You can use this tool to stop bad habits as well. The best way to break a bad habit is to make it impractical to do. For instance, if you want to break the habit of watching TV when you come home from work, then unplug the television and take out the batteries to the remote. You’ll be far less likely to go through the effort of turning on the TV and spend your time forming a new, healthier habit.
Another way to make habit-forming easy is through the two-minute rule. The basis of the rule is to start small and make the habit easy to start. For instance, instead of telling yourself that you need to study for a class, you can start with the basics and tell yourself to “open my notes.” Or maybe you want to make a habit of doing some yoga after work. Instead of saying, “I need to do thirty minutes of yoga,” tell yourself, “Take out my yoga mat.” By breaking down the habit into simple steps, you make the habit easier to form which means you’ll be more likely to form long-term habits.
Chapter 6: Make It Satisfying
The last step to making a long-term habit is to make it satisfying. Successful companies understand this concept and use it to their advantage. For example, toothpaste manufacturers saw great success when they added mint to their products. Mint allowed people to enjoy the act of brushing their teeth because it led to a satisfying, minty fresh feeling. If an experience isn’t satisfying, it may not be repeated again.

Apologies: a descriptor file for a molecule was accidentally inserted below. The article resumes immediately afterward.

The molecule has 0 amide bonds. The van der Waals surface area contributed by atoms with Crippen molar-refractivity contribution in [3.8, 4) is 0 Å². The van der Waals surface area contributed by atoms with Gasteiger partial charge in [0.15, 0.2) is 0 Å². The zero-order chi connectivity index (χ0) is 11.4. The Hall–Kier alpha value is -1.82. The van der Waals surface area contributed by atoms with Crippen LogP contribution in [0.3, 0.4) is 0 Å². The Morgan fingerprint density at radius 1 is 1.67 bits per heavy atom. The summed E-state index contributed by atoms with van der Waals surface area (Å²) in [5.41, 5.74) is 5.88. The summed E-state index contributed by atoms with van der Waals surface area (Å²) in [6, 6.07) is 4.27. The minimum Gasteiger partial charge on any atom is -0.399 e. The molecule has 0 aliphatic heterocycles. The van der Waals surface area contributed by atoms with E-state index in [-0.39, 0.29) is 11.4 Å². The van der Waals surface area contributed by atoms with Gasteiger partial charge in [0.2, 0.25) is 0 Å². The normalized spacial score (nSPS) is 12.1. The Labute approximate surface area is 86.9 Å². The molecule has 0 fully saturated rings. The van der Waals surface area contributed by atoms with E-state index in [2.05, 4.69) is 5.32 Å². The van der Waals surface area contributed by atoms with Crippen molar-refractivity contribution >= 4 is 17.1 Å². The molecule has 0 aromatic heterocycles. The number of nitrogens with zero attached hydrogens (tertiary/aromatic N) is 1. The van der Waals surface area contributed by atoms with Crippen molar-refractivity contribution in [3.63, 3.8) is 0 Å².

In the 1990s, Stephen Luby worked in a neighborhood in Karachi, Pakistan as a public health researcher. During his time there, Luby achieved a 52 percent reduction in diarrhea among the local children. In addition, pneumonia rates dropped by 48 percent and skin infections by 35 percent. How did he achieve this? By introducing good soap.
If you grew up in a westernized society, then you understand the importance of handwashing as a basic hygiene skill. Of course, the locals of the Pakistani neighborhood understood this as well, but they failed to create a healthy habit of washing hands. Luby recognized the need for a good soap to make the act of handwashing a satisfying experience, so he partnered with Proctor and Gamble to introduce a premium soap to the neighborhood. Seemingly overnight, handwashing became satisfying! The new soap lathered well and smelled nice, people now enjoyed the pleasurable experience and made a habit of washing their hands.
While washing our hands or brushing our teeth brings immediate satisfaction, many other habits don’t. This is called a delayed reward environment. For instance, we go to work every day, but the reward of receiving a paycheck might not come until the end of the month. Similarly, you may start going to the gym every morning, but you won’t see the rewards of weight loss and toned muscles until weeks or even months later.
On the other hand, habits that result in immediate satisfaction might see delayed consequences. This is why people still smoke when they know the risks could cost them their lives. The consequence of cancer might not come until twenty years later, but at the moment, it relieves stress and satisfies that nicotine craving. Because of these delayed consequences and delayed rewards, it’s important to attach immediate gratification to habits that you wish to pursue.
For example, the author tells about his friends who wanted to kick the habit of going out to eat so they could get healthier and save more money. To do so, they opened a savings account they named “Trip to Europe,” and every time they avoided a meal out, they transferred $50 to the account. Seeing the money go into their savings created a sense of immediate gratification, so it encouraged them to keep up the habit. They made their habit satisfying, and eventually, they saw long-term rewards when they saved enough money to book their trip.